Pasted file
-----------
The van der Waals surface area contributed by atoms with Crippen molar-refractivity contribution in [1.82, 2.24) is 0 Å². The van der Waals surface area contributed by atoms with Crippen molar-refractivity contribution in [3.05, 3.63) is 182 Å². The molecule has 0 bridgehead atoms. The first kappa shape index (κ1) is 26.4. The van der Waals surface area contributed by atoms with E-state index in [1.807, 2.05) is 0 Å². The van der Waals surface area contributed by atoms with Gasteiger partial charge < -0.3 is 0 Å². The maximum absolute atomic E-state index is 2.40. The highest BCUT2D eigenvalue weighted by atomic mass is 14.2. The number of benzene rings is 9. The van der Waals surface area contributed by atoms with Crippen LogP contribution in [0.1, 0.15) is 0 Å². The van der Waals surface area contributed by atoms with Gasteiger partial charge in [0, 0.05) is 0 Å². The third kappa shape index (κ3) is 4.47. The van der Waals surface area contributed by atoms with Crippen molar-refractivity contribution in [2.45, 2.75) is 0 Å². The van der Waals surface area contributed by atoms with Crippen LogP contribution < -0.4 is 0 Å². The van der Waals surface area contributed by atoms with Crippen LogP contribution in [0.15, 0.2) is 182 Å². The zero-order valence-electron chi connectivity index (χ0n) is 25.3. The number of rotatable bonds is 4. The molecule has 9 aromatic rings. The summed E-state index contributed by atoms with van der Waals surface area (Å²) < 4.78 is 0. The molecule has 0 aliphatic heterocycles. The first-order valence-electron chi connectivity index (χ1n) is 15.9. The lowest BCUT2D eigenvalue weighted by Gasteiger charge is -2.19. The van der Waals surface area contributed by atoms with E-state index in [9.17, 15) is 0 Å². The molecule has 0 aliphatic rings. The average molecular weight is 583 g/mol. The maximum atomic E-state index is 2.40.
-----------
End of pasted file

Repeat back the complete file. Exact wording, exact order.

The van der Waals surface area contributed by atoms with Crippen molar-refractivity contribution in [1.82, 2.24) is 0 Å². The van der Waals surface area contributed by atoms with Crippen molar-refractivity contribution in [3.05, 3.63) is 182 Å². The molecule has 0 bridgehead atoms. The first kappa shape index (κ1) is 26.4. The van der Waals surface area contributed by atoms with E-state index in [1.807, 2.05) is 0 Å². The van der Waals surface area contributed by atoms with Gasteiger partial charge < -0.3 is 0 Å². The maximum absolute atomic E-state index is 2.40. The highest BCUT2D eigenvalue weighted by atomic mass is 14.2. The number of benzene rings is 9. The van der Waals surface area contributed by atoms with Crippen LogP contribution in [0.1, 0.15) is 0 Å². The van der Waals surface area contributed by atoms with Gasteiger partial charge in [0, 0.05) is 0 Å². The third kappa shape index (κ3) is 4.47. The van der Waals surface area contributed by atoms with Crippen molar-refractivity contribution in [2.45, 2.75) is 0 Å². The van der Waals surface area contributed by atoms with Crippen LogP contribution < -0.4 is 0 Å². The van der Waals surface area contributed by atoms with Crippen LogP contribution in [0.15, 0.2) is 182 Å². The zero-order valence-electron chi connectivity index (χ0n) is 25.3. The number of rotatable bonds is 4. The molecule has 9 aromatic rings. The summed E-state index contributed by atoms with van der Waals surface area (Å²) < 4.78 is 0. The molecule has 0 aliphatic heterocycles. The first-order valence-electron chi connectivity index (χ1n) is 15.9. The lowest BCUT2D eigenvalue weighted by Gasteiger charge is -2.19. The van der Waals surface area contributed by atoms with E-state index in [9.17, 15) is 0 Å². The molecule has 0 aliphatic rings. The average molecular weight is 583 g/mol. The maximum atomic E-state index is 2.40.